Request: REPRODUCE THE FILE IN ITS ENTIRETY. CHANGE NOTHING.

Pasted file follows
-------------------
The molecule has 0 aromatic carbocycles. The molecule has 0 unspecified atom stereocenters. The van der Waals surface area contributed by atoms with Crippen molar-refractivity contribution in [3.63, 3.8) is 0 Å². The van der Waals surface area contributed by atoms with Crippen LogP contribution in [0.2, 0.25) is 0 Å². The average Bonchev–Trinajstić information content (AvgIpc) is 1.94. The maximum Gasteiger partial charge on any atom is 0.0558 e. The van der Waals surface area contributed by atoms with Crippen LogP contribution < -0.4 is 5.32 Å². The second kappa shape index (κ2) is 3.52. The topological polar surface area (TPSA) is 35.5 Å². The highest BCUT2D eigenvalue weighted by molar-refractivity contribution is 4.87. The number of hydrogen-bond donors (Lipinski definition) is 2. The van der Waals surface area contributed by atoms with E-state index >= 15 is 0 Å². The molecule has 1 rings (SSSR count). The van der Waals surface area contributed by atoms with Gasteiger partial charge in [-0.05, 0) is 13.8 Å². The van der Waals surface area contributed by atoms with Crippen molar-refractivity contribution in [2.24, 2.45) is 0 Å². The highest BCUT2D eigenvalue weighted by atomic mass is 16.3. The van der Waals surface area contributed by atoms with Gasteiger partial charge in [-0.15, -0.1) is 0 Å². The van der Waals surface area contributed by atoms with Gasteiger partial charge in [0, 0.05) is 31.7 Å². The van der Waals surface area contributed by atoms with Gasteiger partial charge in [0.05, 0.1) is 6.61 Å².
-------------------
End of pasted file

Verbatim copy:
The molecule has 0 aromatic carbocycles. The molecule has 0 unspecified atom stereocenters. The van der Waals surface area contributed by atoms with Crippen molar-refractivity contribution in [3.63, 3.8) is 0 Å². The van der Waals surface area contributed by atoms with Crippen LogP contribution in [0.2, 0.25) is 0 Å². The average Bonchev–Trinajstić information content (AvgIpc) is 1.94. The maximum Gasteiger partial charge on any atom is 0.0558 e. The van der Waals surface area contributed by atoms with Crippen LogP contribution < -0.4 is 5.32 Å². The second kappa shape index (κ2) is 3.52. The topological polar surface area (TPSA) is 35.5 Å². The highest BCUT2D eigenvalue weighted by molar-refractivity contribution is 4.87. The number of hydrogen-bond donors (Lipinski definition) is 2. The van der Waals surface area contributed by atoms with E-state index >= 15 is 0 Å². The molecule has 1 rings (SSSR count). The van der Waals surface area contributed by atoms with Gasteiger partial charge in [-0.05, 0) is 13.8 Å². The van der Waals surface area contributed by atoms with Crippen molar-refractivity contribution in [2.24, 2.45) is 0 Å². The highest BCUT2D eigenvalue weighted by atomic mass is 16.3. The van der Waals surface area contributed by atoms with Gasteiger partial charge in [-0.15, -0.1) is 0 Å². The van der Waals surface area contributed by atoms with Gasteiger partial charge in [0, 0.05) is 31.7 Å². The van der Waals surface area contributed by atoms with Gasteiger partial charge in [0.05, 0.1) is 6.61 Å².